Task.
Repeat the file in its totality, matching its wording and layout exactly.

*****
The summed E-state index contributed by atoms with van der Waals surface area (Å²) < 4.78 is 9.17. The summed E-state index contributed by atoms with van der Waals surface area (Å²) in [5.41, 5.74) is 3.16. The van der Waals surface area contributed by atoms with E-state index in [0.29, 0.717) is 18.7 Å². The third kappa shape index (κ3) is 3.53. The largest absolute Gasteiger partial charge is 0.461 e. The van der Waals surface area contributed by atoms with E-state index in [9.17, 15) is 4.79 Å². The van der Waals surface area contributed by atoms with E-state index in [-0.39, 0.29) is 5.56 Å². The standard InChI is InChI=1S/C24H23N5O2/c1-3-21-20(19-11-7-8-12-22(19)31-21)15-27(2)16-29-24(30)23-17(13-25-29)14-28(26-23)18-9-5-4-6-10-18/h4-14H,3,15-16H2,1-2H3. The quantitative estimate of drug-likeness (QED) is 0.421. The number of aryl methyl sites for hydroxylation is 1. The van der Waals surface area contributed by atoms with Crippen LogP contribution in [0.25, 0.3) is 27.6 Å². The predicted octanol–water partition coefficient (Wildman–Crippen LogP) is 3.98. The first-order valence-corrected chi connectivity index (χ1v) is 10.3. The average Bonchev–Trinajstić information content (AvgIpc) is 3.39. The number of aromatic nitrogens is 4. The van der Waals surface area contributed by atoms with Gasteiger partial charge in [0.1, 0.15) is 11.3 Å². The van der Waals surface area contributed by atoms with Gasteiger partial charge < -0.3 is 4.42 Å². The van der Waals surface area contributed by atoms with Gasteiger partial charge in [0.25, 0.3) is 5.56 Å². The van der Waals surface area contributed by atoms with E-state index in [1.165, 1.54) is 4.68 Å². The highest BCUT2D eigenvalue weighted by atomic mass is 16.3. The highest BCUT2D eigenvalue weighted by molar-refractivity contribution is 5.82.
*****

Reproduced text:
The summed E-state index contributed by atoms with van der Waals surface area (Å²) < 4.78 is 9.17. The summed E-state index contributed by atoms with van der Waals surface area (Å²) in [5.41, 5.74) is 3.16. The van der Waals surface area contributed by atoms with E-state index in [0.29, 0.717) is 18.7 Å². The third kappa shape index (κ3) is 3.53. The largest absolute Gasteiger partial charge is 0.461 e. The van der Waals surface area contributed by atoms with E-state index in [9.17, 15) is 4.79 Å². The van der Waals surface area contributed by atoms with E-state index in [-0.39, 0.29) is 5.56 Å². The standard InChI is InChI=1S/C24H23N5O2/c1-3-21-20(19-11-7-8-12-22(19)31-21)15-27(2)16-29-24(30)23-17(13-25-29)14-28(26-23)18-9-5-4-6-10-18/h4-14H,3,15-16H2,1-2H3. The quantitative estimate of drug-likeness (QED) is 0.421. The number of aryl methyl sites for hydroxylation is 1. The van der Waals surface area contributed by atoms with Crippen LogP contribution in [0.25, 0.3) is 27.6 Å². The predicted octanol–water partition coefficient (Wildman–Crippen LogP) is 3.98. The first-order valence-corrected chi connectivity index (χ1v) is 10.3. The average Bonchev–Trinajstić information content (AvgIpc) is 3.39. The number of aromatic nitrogens is 4. The van der Waals surface area contributed by atoms with Gasteiger partial charge in [0.1, 0.15) is 11.3 Å². The van der Waals surface area contributed by atoms with Gasteiger partial charge < -0.3 is 4.42 Å². The van der Waals surface area contributed by atoms with Gasteiger partial charge in [0.25, 0.3) is 5.56 Å². The van der Waals surface area contributed by atoms with E-state index in [1.165, 1.54) is 4.68 Å². The highest BCUT2D eigenvalue weighted by atomic mass is 16.3. The highest BCUT2D eigenvalue weighted by molar-refractivity contribution is 5.82.